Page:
Shuttle Debris Lands in Small Texas Paper’s Backyard

By: Ari Berman

Updated at 10:55 a.m. EST

Gary Borders thought the 9/11 terrorist attacks would be the biggest event his newspaper ever had to cover, even though that disaster was centered more than a thousand miles way. Now a national tragedy has literally fallen on his home county in eastern Texas. Ever since hundreds of pieces of debris from the space shuttle Columbia landed almost literally in his backyard, Borders, publisher of The Daily Sentinel in Nacogdoches, and his staff have been at the forefront of covering the latest national tragedy.

Authorities had verified 800 fragments of the shuttle in Nacogdoches County at midday on Monday. National Guardsmen were guarding another 100 pieces, according The Daily Sentinel.

At 8 a.m. Central Standard Time (CST) on Saturday, reporter Emily Taravella felt her house shake. Soon afterward, Borders called his entire 15-person staff in to work. By 10 a.m. the first photo appeared on their Web site, http://www.dailysentinel.com/, which was updated as the day progressed.

By 8 a.m. CST Sunday, all 13,000 copies of that day’s paper were gone. Borders printed and sold another 1,500 copies at noon that day. The Monday edition sold out at 7 a.m. An extra 2,000 copies from Monday and an additional 8,000 copies from Sunday, the third reprint of that edition, then hit news racks Monday afternoon, with 3,000 extra copies planned for Tuesday. First edition copies of Sunday’s paper were being offered for $29.95 on eBay.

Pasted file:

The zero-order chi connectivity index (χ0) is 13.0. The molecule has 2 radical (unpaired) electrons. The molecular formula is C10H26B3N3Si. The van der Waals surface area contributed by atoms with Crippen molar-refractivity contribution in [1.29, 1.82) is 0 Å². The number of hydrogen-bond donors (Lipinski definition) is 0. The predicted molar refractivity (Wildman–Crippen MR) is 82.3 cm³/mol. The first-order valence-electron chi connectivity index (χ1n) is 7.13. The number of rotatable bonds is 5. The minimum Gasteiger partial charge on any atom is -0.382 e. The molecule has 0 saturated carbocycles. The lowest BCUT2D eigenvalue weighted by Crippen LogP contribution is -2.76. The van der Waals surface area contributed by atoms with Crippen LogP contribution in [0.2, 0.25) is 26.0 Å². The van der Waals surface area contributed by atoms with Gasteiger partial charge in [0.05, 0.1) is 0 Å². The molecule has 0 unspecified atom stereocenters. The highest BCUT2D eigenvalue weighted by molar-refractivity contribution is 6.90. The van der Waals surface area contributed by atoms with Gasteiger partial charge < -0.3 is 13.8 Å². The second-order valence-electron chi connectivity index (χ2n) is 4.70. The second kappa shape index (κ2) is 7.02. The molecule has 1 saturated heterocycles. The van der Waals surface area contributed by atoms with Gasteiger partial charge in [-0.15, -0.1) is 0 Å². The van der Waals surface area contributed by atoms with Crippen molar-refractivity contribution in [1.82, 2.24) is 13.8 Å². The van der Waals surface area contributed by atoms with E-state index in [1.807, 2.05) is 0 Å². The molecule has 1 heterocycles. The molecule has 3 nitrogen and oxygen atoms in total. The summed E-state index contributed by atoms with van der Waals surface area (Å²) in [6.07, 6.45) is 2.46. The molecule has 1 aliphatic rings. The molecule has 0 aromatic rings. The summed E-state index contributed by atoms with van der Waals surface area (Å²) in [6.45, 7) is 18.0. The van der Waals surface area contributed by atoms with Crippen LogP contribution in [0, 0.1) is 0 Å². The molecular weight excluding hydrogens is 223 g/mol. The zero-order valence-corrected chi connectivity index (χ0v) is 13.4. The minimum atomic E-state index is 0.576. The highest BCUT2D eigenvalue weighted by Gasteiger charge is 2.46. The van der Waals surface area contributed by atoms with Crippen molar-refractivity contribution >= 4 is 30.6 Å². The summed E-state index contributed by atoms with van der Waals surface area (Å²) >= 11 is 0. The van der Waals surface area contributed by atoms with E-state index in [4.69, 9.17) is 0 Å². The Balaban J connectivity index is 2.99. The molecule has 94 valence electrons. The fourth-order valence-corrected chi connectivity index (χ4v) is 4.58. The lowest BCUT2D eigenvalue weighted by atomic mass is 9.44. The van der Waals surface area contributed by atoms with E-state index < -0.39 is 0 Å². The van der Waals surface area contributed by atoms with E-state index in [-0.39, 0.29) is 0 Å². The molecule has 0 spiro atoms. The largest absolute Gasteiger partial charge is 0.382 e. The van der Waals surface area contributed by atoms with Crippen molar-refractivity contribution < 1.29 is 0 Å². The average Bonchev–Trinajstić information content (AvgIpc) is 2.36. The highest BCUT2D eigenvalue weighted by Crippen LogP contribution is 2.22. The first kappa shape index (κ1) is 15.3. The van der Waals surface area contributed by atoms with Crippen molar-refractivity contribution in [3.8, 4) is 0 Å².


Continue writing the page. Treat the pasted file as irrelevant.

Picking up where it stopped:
The Daily Sentinel has a weekday circulation of approximately 8,400 and a Sunday circ of about 11,500.

Borders added four pages to the Sunday edition and five pages to Monday and Tuesday editions. Coverage has focused on all aspects of the disaster, ranging from the search for debris to the instant media blitz and the effect on local residents.

Staffers worked to coordinate coverage between the Daily Sentinel and its sister papers, The Lufkin Daily News and Longview News-Journal, all owned by Cox Newspapers Inc. of Atlanta. Borders said he also provided office space to reporters from the Associated Press and Fort Worth Star-Telegram.

He said the magnitude of the event has yet to hit him. “It’s the third day and we’re still busy,” Borders said. “It’s hard for people to even comprehend how many pieces of debris are out there. This is a heavily wooded area. It’s not what you people usually expect Texas to look like.”

Taravella, a reporter for the paper, said local authorities have not slighted the local media, even after national print and television crews descended on the scene. At least one local reporter is always invited on police-conducted media tours of debris sites, she said.

Sue Kennedy, local judge and Nacogdoches County emergency management director, said she would not release the location of sites where human remains have been found. Kennedy instructed all reporters to direct questions concerning this issue to the FBI.

Borders said he is covering the explosion like he would a car crash. It’s important to get the news out, he said, but there’s no need to report graphic detail. A New York Times article Monday described how three boys from Plainview, Tex., stumbled across a charred leg while riding their four-wheel all-terrain vehicle.

Local volunteers have undertaken a recovery effort stretching from East Texas to western Louisiana.

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